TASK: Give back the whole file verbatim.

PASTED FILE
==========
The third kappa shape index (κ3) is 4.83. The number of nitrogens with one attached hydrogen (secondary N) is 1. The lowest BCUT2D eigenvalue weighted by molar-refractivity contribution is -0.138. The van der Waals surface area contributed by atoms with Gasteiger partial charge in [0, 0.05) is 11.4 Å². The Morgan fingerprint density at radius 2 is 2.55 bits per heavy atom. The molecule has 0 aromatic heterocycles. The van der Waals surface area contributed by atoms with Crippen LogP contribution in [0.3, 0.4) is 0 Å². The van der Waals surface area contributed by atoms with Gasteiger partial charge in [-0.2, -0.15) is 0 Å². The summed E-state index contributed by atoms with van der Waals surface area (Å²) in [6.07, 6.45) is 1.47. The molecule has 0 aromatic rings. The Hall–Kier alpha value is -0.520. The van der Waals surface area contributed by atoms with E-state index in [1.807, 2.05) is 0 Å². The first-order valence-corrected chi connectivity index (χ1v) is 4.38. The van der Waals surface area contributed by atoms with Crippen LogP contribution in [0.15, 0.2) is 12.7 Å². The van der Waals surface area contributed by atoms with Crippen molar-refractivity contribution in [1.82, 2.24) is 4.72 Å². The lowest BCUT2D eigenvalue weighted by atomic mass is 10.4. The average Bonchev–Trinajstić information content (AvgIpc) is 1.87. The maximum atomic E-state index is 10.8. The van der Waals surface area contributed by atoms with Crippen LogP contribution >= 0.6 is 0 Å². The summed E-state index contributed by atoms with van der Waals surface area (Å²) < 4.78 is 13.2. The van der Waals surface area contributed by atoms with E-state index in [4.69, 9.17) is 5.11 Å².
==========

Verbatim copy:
The third kappa shape index (κ3) is 4.83. The number of nitrogens with one attached hydrogen (secondary N) is 1. The lowest BCUT2D eigenvalue weighted by molar-refractivity contribution is -0.138. The van der Waals surface area contributed by atoms with Gasteiger partial charge in [0, 0.05) is 11.4 Å². The Morgan fingerprint density at radius 2 is 2.55 bits per heavy atom. The molecule has 0 aromatic heterocycles. The van der Waals surface area contributed by atoms with Crippen LogP contribution in [0.3, 0.4) is 0 Å². The van der Waals surface area contributed by atoms with Gasteiger partial charge in [-0.2, -0.15) is 0 Å². The summed E-state index contributed by atoms with van der Waals surface area (Å²) in [6.07, 6.45) is 1.47. The molecule has 0 aromatic rings. The Hall–Kier alpha value is -0.520. The van der Waals surface area contributed by atoms with E-state index in [1.807, 2.05) is 0 Å². The first-order valence-corrected chi connectivity index (χ1v) is 4.38. The van der Waals surface area contributed by atoms with Crippen LogP contribution in [0.15, 0.2) is 12.7 Å². The van der Waals surface area contributed by atoms with Crippen molar-refractivity contribution in [1.82, 2.24) is 4.72 Å². The lowest BCUT2D eigenvalue weighted by atomic mass is 10.4. The average Bonchev–Trinajstić information content (AvgIpc) is 1.87. The maximum atomic E-state index is 10.8. The van der Waals surface area contributed by atoms with Crippen LogP contribution >= 0.6 is 0 Å². The summed E-state index contributed by atoms with van der Waals surface area (Å²) < 4.78 is 13.2. The van der Waals surface area contributed by atoms with E-state index in [4.69, 9.17) is 5.11 Å².